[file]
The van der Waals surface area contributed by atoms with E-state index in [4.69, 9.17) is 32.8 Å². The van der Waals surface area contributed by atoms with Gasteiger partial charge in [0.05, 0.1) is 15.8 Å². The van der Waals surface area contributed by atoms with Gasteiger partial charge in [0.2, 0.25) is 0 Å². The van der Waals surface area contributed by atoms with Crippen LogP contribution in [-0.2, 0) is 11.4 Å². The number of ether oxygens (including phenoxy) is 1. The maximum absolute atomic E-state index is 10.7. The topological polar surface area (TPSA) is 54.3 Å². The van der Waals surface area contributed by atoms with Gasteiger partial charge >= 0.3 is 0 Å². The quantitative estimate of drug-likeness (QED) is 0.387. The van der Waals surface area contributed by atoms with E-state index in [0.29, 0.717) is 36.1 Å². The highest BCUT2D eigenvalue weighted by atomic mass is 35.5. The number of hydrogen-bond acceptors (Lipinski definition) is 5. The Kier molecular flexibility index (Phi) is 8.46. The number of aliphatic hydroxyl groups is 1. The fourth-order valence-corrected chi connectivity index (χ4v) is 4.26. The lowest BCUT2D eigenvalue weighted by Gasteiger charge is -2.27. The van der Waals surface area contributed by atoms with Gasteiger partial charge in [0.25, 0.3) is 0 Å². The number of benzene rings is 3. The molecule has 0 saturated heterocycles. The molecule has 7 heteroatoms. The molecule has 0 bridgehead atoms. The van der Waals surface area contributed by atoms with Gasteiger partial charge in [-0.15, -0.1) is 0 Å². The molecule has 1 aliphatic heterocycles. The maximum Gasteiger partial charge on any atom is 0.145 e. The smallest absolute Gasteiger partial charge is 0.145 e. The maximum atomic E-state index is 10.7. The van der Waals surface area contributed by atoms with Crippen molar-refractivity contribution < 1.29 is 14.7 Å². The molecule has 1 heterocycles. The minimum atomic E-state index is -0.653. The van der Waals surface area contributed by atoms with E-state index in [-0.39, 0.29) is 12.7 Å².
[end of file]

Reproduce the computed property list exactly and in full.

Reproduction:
The van der Waals surface area contributed by atoms with E-state index in [4.69, 9.17) is 32.8 Å². The van der Waals surface area contributed by atoms with Gasteiger partial charge in [0.05, 0.1) is 15.8 Å². The van der Waals surface area contributed by atoms with Gasteiger partial charge in [0.2, 0.25) is 0 Å². The van der Waals surface area contributed by atoms with Crippen LogP contribution in [-0.2, 0) is 11.4 Å². The number of ether oxygens (including phenoxy) is 1. The maximum absolute atomic E-state index is 10.7. The topological polar surface area (TPSA) is 54.3 Å². The van der Waals surface area contributed by atoms with Gasteiger partial charge >= 0.3 is 0 Å². The quantitative estimate of drug-likeness (QED) is 0.387. The van der Waals surface area contributed by atoms with E-state index in [0.29, 0.717) is 36.1 Å². The highest BCUT2D eigenvalue weighted by atomic mass is 35.5. The number of hydrogen-bond acceptors (Lipinski definition) is 5. The Kier molecular flexibility index (Phi) is 8.46. The number of aliphatic hydroxyl groups is 1. The fourth-order valence-corrected chi connectivity index (χ4v) is 4.26. The lowest BCUT2D eigenvalue weighted by Gasteiger charge is -2.27. The van der Waals surface area contributed by atoms with Gasteiger partial charge in [0.25, 0.3) is 0 Å². The number of benzene rings is 3. The molecule has 0 saturated heterocycles. The molecule has 7 heteroatoms. The molecule has 0 bridgehead atoms. The van der Waals surface area contributed by atoms with Gasteiger partial charge in [-0.15, -0.1) is 0 Å². The molecule has 1 aliphatic heterocycles. The maximum Gasteiger partial charge on any atom is 0.145 e. The smallest absolute Gasteiger partial charge is 0.145 e. The maximum atomic E-state index is 10.7. The van der Waals surface area contributed by atoms with Crippen molar-refractivity contribution < 1.29 is 14.7 Å². The molecule has 1 heterocycles. The minimum atomic E-state index is -0.653. The van der Waals surface area contributed by atoms with E-state index in [-0.39, 0.29) is 12.7 Å².